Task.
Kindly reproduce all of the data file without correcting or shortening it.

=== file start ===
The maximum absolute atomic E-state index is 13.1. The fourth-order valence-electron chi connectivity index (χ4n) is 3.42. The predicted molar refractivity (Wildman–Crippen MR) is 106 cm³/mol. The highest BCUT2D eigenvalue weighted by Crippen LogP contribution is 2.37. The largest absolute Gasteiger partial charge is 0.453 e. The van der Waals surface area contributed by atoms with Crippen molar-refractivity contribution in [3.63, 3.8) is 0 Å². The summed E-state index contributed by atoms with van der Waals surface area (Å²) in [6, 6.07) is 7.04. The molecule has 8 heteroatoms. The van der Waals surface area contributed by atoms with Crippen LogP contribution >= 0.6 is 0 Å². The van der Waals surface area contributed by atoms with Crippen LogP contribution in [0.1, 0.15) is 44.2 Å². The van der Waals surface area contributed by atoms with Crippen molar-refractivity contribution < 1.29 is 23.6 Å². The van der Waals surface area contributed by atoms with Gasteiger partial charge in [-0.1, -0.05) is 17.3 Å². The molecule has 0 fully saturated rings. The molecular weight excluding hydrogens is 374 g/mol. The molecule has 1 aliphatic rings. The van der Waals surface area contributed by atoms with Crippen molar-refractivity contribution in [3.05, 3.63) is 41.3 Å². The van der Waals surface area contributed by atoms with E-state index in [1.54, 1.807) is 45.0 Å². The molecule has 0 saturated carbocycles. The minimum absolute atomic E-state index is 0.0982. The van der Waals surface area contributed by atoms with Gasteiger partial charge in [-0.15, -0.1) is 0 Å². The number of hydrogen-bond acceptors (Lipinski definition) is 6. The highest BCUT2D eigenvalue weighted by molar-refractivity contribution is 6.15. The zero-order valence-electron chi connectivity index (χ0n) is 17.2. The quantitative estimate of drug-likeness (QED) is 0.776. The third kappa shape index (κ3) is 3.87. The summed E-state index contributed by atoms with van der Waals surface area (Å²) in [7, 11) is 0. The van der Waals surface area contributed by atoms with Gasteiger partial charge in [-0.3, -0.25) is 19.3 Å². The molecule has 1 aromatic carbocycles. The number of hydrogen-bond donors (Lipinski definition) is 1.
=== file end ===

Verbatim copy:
The maximum absolute atomic E-state index is 13.1. The fourth-order valence-electron chi connectivity index (χ4n) is 3.42. The predicted molar refractivity (Wildman–Crippen MR) is 106 cm³/mol. The highest BCUT2D eigenvalue weighted by Crippen LogP contribution is 2.37. The largest absolute Gasteiger partial charge is 0.453 e. The van der Waals surface area contributed by atoms with Crippen molar-refractivity contribution in [3.63, 3.8) is 0 Å². The summed E-state index contributed by atoms with van der Waals surface area (Å²) in [6, 6.07) is 7.04. The molecule has 8 heteroatoms. The van der Waals surface area contributed by atoms with Crippen LogP contribution >= 0.6 is 0 Å². The van der Waals surface area contributed by atoms with Crippen LogP contribution in [0.1, 0.15) is 44.2 Å². The van der Waals surface area contributed by atoms with Crippen molar-refractivity contribution < 1.29 is 23.6 Å². The van der Waals surface area contributed by atoms with Gasteiger partial charge in [-0.1, -0.05) is 17.3 Å². The molecule has 0 fully saturated rings. The molecular weight excluding hydrogens is 374 g/mol. The molecule has 1 aliphatic rings. The van der Waals surface area contributed by atoms with Crippen molar-refractivity contribution in [3.05, 3.63) is 41.3 Å². The van der Waals surface area contributed by atoms with E-state index in [1.54, 1.807) is 45.0 Å². The molecule has 0 saturated carbocycles. The minimum absolute atomic E-state index is 0.0982. The van der Waals surface area contributed by atoms with Gasteiger partial charge in [-0.15, -0.1) is 0 Å². The number of hydrogen-bond acceptors (Lipinski definition) is 6. The highest BCUT2D eigenvalue weighted by molar-refractivity contribution is 6.15. The zero-order valence-electron chi connectivity index (χ0n) is 17.2. The quantitative estimate of drug-likeness (QED) is 0.776. The third kappa shape index (κ3) is 3.87. The summed E-state index contributed by atoms with van der Waals surface area (Å²) in [7, 11) is 0. The van der Waals surface area contributed by atoms with Gasteiger partial charge in [-0.3, -0.25) is 19.3 Å². The molecule has 1 aromatic carbocycles. The number of hydrogen-bond donors (Lipinski definition) is 1.